Posts Tagged romance author
There is a growing trend of romance novels with alternative endings to HEA (Happily Ever After). There’s HFN (Happy For Now) and also conclusions that are not so happy at all – like hero/heroine/both die(s). This post is not about them. I’m a traditionalist when it comes to romance novel endings. I’m perfectly fine putting my romantic MCs through the mills during the conflict phase, but the resolution must be that they live and enjoy a full life together. Anything less than that is an overpromise – nay, a prank on the unwitting reader.
Which brings me to my next point. For centuries, happily ever after has received a bad rep (among non-romance-readers, at least) and to no fault of its own. I don’t understand why people feel that romance novels set “unreasonable expectations”; if anything, I believe they set a standard we should all aspire to. Why should a person settle for anything less than happiness in love? What else would be the point? And for those people who think “happily ever after” is equivalent to a permanent cheering charm, let me assure you, it’s not. It means that our couple now knows that to stay together they will have to work at it and face the ups-and-downs of relationship; but long as they are teamed up, they will remain content and it will be okay. In fact, that the couple goes through so many obstacles during the novel to reach that place where they decide they were meant to be together is a testament to their commitment. So happily ever after really just translates to
“Committed ever after. Happily.”
Having said that, for a romance author, attaining closure is not that easy. I mean, as a reader, you must’ve realized how each time you reach the end of a good book you feel that sense of bereavement when finally putting the book down, right? Well, you have spent only a handful of hours getting to know those characters; imagine what the author must’ve felt closing the book on those wonderful characters after giving birth to them and then nurturing them for months, maybe years. So a romance author (or any kind, for that matter) needs all the help he/she can get to give their writing that flourish.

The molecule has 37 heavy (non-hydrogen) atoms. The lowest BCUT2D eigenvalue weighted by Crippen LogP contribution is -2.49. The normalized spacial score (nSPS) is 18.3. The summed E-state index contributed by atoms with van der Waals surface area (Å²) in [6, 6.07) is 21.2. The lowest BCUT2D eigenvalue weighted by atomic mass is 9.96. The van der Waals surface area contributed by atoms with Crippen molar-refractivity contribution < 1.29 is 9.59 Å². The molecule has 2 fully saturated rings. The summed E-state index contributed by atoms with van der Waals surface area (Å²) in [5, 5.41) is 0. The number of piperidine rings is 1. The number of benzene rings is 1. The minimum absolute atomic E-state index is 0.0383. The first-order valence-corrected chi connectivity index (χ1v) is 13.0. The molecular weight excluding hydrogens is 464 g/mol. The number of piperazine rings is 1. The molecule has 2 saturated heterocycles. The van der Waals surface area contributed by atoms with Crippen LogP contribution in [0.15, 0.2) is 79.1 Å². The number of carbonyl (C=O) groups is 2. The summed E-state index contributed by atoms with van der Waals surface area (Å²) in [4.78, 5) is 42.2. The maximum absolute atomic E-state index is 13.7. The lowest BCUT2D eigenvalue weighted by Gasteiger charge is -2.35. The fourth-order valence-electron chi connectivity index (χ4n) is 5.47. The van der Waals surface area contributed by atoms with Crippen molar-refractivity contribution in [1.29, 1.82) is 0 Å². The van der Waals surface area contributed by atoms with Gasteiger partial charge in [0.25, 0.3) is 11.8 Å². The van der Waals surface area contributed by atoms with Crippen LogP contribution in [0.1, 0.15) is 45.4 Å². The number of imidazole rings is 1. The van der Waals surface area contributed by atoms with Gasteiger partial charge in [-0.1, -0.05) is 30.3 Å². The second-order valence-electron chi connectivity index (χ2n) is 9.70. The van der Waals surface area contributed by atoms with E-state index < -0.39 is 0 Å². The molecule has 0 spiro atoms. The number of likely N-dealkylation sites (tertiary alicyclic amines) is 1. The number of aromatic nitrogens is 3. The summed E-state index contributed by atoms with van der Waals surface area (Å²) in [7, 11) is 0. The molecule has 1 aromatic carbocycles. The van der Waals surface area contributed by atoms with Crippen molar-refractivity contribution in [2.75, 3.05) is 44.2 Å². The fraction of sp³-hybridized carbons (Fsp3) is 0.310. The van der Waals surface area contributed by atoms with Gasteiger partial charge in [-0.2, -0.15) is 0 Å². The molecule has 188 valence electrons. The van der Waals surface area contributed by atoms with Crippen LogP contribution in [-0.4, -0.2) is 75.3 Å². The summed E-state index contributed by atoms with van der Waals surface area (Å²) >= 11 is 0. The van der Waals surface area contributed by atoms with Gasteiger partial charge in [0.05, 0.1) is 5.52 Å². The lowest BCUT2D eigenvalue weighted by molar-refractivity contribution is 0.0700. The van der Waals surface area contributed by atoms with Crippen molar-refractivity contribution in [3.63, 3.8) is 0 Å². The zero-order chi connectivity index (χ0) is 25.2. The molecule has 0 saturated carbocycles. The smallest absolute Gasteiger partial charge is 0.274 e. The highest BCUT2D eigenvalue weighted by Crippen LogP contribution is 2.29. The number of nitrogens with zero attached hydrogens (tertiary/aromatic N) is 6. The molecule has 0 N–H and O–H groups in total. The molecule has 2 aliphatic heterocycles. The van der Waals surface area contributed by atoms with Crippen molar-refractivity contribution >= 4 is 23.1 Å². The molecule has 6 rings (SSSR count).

So what does a good romance ending make? Read the rest of this entry »
Creative Writing, daily post, Daily Prompt, happily ever after, happy endings, HEA, novel endings, romance author, romance novels, Romance Writing, Writing, writing fiction, writing romance, writing tips
I actually don’t have any pompous writing tips or savories for this week. Rather, I have been contemplating a conundrum regarding genres and I’m just going to throw it out there to see if any of you fellow novelists will pick it up and get it rolling:
How important are trending subgenres in selecting the premise for the stories you write?
Allow me to explain a bit more on why this question has been niggling me. I have noticed more and more publishers these days send out CTA for romance novel submissions in very specific subgenres such as:
“Big high concept contemporary romance”
“Sexy alpha-alien science fiction romance”
“HEA or HFN erotic romances without major focus on character development, extreme conflict or drawn-out plots”
Not to sound like a genre snob or anything but I don’t actually know what the first submission call is asking for, haven’t ever read anything from the second one, and regarding the third, well, really? But whatever these subgenres are, they seem to be selling like hotcakes. Somewhere along the lines of Twilight and 50 Shades of Grey, my commune with the genre of romance picked up a crossed connection.
Of course, because I write romances, I searched out CTAs for romance novel submissions but I get the feeling that authors from other genres must face similar dilemmas: to succumb to the trend or write what holds meaning for me as a storyteller?
Any advice, authors?
author, author problems, Creative Writing, novel submission, romance author, romance novels, romance writer, Romance Writing, Writing, writing dilemma, writing fiction, writing novel, writing romance, writing tips
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